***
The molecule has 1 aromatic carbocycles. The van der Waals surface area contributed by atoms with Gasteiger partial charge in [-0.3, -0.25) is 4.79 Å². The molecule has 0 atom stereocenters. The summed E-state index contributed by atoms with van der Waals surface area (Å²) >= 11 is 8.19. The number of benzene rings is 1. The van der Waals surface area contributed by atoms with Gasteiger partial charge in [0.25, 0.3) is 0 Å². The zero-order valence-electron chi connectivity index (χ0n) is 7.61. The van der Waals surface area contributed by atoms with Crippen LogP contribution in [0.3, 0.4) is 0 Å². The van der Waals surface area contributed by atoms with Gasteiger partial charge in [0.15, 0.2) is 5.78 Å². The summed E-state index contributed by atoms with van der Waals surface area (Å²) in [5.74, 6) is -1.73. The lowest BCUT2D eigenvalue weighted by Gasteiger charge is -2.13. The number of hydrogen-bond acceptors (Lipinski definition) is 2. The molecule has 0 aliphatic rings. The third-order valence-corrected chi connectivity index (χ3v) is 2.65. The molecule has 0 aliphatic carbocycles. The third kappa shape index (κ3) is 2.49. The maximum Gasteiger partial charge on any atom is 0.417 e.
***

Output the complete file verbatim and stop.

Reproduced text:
The molecule has 1 aromatic carbocycles. The van der Waals surface area contributed by atoms with Gasteiger partial charge in [-0.3, -0.25) is 4.79 Å². The molecule has 0 atom stereocenters. The summed E-state index contributed by atoms with van der Waals surface area (Å²) >= 11 is 8.19. The number of benzene rings is 1. The van der Waals surface area contributed by atoms with Gasteiger partial charge in [0.25, 0.3) is 0 Å². The zero-order valence-electron chi connectivity index (χ0n) is 7.61. The van der Waals surface area contributed by atoms with Crippen LogP contribution in [0.3, 0.4) is 0 Å². The van der Waals surface area contributed by atoms with Gasteiger partial charge in [0.15, 0.2) is 5.78 Å². The summed E-state index contributed by atoms with van der Waals surface area (Å²) in [5.74, 6) is -1.73. The lowest BCUT2D eigenvalue weighted by Gasteiger charge is -2.13. The number of hydrogen-bond acceptors (Lipinski definition) is 2. The molecule has 0 aliphatic rings. The third-order valence-corrected chi connectivity index (χ3v) is 2.65. The molecule has 0 aliphatic carbocycles. The third kappa shape index (κ3) is 2.49. The maximum Gasteiger partial charge on any atom is 0.417 e.